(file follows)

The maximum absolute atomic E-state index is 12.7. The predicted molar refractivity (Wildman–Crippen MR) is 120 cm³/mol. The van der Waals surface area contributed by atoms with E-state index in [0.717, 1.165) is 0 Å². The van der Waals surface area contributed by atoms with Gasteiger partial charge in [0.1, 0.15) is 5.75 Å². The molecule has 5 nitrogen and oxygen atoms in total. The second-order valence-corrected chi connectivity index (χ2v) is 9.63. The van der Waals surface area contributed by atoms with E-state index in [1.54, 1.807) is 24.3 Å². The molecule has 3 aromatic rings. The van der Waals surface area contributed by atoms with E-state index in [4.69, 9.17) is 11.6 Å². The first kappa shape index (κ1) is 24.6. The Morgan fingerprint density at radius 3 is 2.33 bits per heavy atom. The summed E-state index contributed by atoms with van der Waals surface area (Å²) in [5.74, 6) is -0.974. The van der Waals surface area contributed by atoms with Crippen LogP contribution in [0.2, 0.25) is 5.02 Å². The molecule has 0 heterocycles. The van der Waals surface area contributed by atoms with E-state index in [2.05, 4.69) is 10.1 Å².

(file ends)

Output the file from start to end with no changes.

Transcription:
The maximum absolute atomic E-state index is 12.7. The predicted molar refractivity (Wildman–Crippen MR) is 120 cm³/mol. The van der Waals surface area contributed by atoms with E-state index in [0.717, 1.165) is 0 Å². The van der Waals surface area contributed by atoms with Gasteiger partial charge in [0.1, 0.15) is 5.75 Å². The molecule has 5 nitrogen and oxygen atoms in total. The second-order valence-corrected chi connectivity index (χ2v) is 9.63. The van der Waals surface area contributed by atoms with E-state index in [1.54, 1.807) is 24.3 Å². The molecule has 3 aromatic rings. The van der Waals surface area contributed by atoms with E-state index in [4.69, 9.17) is 11.6 Å². The first kappa shape index (κ1) is 24.6. The Morgan fingerprint density at radius 3 is 2.33 bits per heavy atom. The summed E-state index contributed by atoms with van der Waals surface area (Å²) in [5.74, 6) is -0.974. The van der Waals surface area contributed by atoms with Crippen LogP contribution in [0.2, 0.25) is 5.02 Å². The molecule has 0 heterocycles. The van der Waals surface area contributed by atoms with E-state index in [2.05, 4.69) is 10.1 Å².